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The US and Iran
Now that US forces have settle in Iraq, attention focuses on Iran. Insight (6/24-7/7/03) provides details in an article entitled "Evidence Fuels Iran Terror Debate. As new light is shed on Iran's official involvement in terrorism, policy infighting has intensified between the White House, Pentagon and State Department". Richard Perle regrets that there is no Iran policy, presumably meaning as hard-line one. Deputy Secretary of State Richard Armitage has called the Islamic Republic of Iran a democracy and the State Department counsels dialog with Iran. The implication is that it is soft on terrorism. The Pentagon and the White House believe the US should assist in destabinizing and ultimately overthrowing the Iran regime.
Now surprisingly, Argentina, with its large Jewish population, enters the picture. There have been two attacks on Israeli/Jewish institutions there. In 1992 the Israeli Embassy in Buenos Aires was levelled, killing 28. In 1994 the Argentine-Israeli Mutual Association (AIMA) was bombed, killing 85 Jews and injuring some 200 others. Abraham Sofaer of then Hoover Institution believes the attacks were in retaliation for Israeli attacks in southern Lebanon. They occurred during the presidency of Carlos Menem, who is of Arab origin. He controls a bank account in Switzerland, which allegedly contains money he received for impeding an investigation of the attacks. a charge he denies. Judge Juan Josť Galeano has conducted a nine-year investigation which has led to international arrest warrants for four Iranian government officials. It is not clear how the change in the Argentine presidency will affect the investigation. All this is tied in with the search for terrorists in the border area of Argentina, Paraguay and Brazil, a search which so far has yielded nothing.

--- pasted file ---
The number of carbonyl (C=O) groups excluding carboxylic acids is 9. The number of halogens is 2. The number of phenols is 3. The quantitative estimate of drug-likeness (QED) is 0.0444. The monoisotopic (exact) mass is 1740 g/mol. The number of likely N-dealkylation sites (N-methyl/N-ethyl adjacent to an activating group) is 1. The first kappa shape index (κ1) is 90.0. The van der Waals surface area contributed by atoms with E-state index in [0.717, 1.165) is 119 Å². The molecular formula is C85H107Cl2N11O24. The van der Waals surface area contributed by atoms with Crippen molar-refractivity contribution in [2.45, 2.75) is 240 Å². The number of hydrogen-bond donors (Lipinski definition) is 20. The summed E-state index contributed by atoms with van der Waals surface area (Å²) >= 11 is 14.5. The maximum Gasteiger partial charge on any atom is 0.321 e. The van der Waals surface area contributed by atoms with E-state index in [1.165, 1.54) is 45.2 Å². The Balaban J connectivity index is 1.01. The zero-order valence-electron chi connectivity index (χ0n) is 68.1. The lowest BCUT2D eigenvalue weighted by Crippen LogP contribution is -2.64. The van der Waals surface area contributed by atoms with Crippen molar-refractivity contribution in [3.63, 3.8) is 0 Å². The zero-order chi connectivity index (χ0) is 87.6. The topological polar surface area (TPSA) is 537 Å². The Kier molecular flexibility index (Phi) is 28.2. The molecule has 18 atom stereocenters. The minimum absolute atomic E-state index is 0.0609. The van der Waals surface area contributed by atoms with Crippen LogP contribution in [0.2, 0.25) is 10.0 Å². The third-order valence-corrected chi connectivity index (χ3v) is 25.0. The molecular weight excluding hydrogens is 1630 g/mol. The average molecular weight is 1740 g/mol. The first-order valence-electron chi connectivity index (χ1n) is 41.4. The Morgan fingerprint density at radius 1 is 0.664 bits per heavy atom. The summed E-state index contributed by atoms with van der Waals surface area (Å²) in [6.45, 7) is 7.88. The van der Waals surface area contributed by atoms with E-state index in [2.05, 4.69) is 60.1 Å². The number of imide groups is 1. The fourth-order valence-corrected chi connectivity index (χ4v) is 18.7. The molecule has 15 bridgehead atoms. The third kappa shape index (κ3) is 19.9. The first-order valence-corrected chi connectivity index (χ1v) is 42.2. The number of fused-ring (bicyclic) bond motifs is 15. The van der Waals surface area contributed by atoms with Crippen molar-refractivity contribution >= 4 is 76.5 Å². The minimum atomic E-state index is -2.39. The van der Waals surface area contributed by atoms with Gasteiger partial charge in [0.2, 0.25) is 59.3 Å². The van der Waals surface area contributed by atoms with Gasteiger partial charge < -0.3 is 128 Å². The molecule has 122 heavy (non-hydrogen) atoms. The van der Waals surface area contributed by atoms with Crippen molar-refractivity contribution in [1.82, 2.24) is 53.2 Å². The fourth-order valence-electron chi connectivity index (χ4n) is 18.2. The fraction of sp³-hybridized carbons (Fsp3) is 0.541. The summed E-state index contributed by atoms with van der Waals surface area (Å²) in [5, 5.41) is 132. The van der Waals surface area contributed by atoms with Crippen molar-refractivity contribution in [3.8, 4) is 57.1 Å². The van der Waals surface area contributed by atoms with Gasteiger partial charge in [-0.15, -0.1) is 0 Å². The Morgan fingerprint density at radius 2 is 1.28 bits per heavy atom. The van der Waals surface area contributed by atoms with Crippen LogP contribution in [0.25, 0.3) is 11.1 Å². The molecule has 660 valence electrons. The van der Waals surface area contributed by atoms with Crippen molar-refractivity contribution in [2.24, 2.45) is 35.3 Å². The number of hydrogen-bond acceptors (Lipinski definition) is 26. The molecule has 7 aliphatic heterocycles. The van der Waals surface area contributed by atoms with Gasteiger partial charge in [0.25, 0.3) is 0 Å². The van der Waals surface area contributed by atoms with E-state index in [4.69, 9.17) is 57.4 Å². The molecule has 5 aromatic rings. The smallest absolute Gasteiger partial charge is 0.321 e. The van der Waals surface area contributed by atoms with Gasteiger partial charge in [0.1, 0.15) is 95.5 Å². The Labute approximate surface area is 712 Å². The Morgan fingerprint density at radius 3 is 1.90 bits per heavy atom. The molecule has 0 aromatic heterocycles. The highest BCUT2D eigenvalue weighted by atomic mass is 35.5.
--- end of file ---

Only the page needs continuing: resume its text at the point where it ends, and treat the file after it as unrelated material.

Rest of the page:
A companion article "Defector Reveals New Links in the Chain Of evidence Involving Iran and al.Qaeda" suggests that this may lead to a charge similar to that made by the US Administration against Iraq. The main article concludes "So far, however, the Bush administration has not considered taking the AIMA case to the United Nations to demand international sanctions against Iran", "So far" means it might well do so, in which case there might be a repetition of the Iraq scenario. The UN might again fail to support the US, whereupon the Bush administration would decide to take pre-emptive action against Iran, with the help of another "coalition of the willing".The US might decide that Iran has nuclear bombs or is preparing them, and use that as a justification. It might simply decide to destabilize Iran. Anti-US activity in Iraq may become such that the US would decide not to undertake another international enterprise. The State Department will advise caution. The Pentagon will be more enterprising. Until now, the Bush administration has followed the advice of the Pentagon. Probably, but not certainly, it will continue to do so.
Ronald Hilton - 7/2/03